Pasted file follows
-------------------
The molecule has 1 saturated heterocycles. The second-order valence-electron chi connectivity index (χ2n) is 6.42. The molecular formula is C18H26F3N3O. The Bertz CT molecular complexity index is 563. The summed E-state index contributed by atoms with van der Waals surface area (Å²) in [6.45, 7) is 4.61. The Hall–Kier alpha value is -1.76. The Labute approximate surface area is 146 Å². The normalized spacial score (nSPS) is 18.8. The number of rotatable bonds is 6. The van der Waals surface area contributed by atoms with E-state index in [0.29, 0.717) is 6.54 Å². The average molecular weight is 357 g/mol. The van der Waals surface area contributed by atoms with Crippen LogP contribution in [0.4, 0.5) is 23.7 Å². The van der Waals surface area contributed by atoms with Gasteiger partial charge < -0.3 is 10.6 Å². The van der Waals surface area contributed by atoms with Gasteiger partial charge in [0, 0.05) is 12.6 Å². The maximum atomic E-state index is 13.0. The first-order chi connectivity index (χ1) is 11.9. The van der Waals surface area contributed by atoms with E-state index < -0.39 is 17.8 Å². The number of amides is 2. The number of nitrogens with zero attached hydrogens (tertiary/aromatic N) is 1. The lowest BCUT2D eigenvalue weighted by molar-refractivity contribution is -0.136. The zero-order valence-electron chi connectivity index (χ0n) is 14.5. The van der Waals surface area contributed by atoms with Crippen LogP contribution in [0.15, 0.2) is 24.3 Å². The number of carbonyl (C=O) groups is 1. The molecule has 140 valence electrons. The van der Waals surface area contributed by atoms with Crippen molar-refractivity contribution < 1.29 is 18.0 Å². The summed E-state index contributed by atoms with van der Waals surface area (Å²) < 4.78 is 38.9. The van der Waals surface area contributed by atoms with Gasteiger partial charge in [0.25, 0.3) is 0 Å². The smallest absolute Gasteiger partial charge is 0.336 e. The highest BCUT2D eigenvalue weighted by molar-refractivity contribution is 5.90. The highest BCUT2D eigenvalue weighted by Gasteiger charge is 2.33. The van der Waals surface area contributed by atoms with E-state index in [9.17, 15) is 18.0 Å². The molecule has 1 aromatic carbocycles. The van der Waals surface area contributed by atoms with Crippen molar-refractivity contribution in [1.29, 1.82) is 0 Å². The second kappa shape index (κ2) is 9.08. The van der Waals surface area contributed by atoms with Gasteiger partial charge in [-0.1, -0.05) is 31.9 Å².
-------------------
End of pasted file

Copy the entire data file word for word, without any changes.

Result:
The molecule has 1 saturated heterocycles. The second-order valence-electron chi connectivity index (χ2n) is 6.42. The molecular formula is C18H26F3N3O. The Bertz CT molecular complexity index is 563. The summed E-state index contributed by atoms with van der Waals surface area (Å²) in [6.45, 7) is 4.61. The Hall–Kier alpha value is -1.76. The Labute approximate surface area is 146 Å². The normalized spacial score (nSPS) is 18.8. The number of rotatable bonds is 6. The van der Waals surface area contributed by atoms with E-state index in [0.29, 0.717) is 6.54 Å². The average molecular weight is 357 g/mol. The van der Waals surface area contributed by atoms with Crippen LogP contribution in [0.4, 0.5) is 23.7 Å². The van der Waals surface area contributed by atoms with Gasteiger partial charge < -0.3 is 10.6 Å². The van der Waals surface area contributed by atoms with Gasteiger partial charge in [0, 0.05) is 12.6 Å². The maximum atomic E-state index is 13.0. The first-order chi connectivity index (χ1) is 11.9. The van der Waals surface area contributed by atoms with E-state index < -0.39 is 17.8 Å². The number of amides is 2. The number of nitrogens with zero attached hydrogens (tertiary/aromatic N) is 1. The lowest BCUT2D eigenvalue weighted by molar-refractivity contribution is -0.136. The zero-order valence-electron chi connectivity index (χ0n) is 14.5. The van der Waals surface area contributed by atoms with Crippen LogP contribution in [0.15, 0.2) is 24.3 Å². The number of carbonyl (C=O) groups is 1. The molecule has 140 valence electrons. The van der Waals surface area contributed by atoms with Crippen molar-refractivity contribution < 1.29 is 18.0 Å². The summed E-state index contributed by atoms with van der Waals surface area (Å²) < 4.78 is 38.9. The van der Waals surface area contributed by atoms with Gasteiger partial charge in [0.25, 0.3) is 0 Å². The smallest absolute Gasteiger partial charge is 0.336 e. The highest BCUT2D eigenvalue weighted by molar-refractivity contribution is 5.90. The highest BCUT2D eigenvalue weighted by Gasteiger charge is 2.33. The van der Waals surface area contributed by atoms with E-state index in [9.17, 15) is 18.0 Å². The molecule has 1 aromatic carbocycles. The van der Waals surface area contributed by atoms with Crippen molar-refractivity contribution in [1.29, 1.82) is 0 Å². The second kappa shape index (κ2) is 9.08. The van der Waals surface area contributed by atoms with Gasteiger partial charge in [-0.1, -0.05) is 31.9 Å².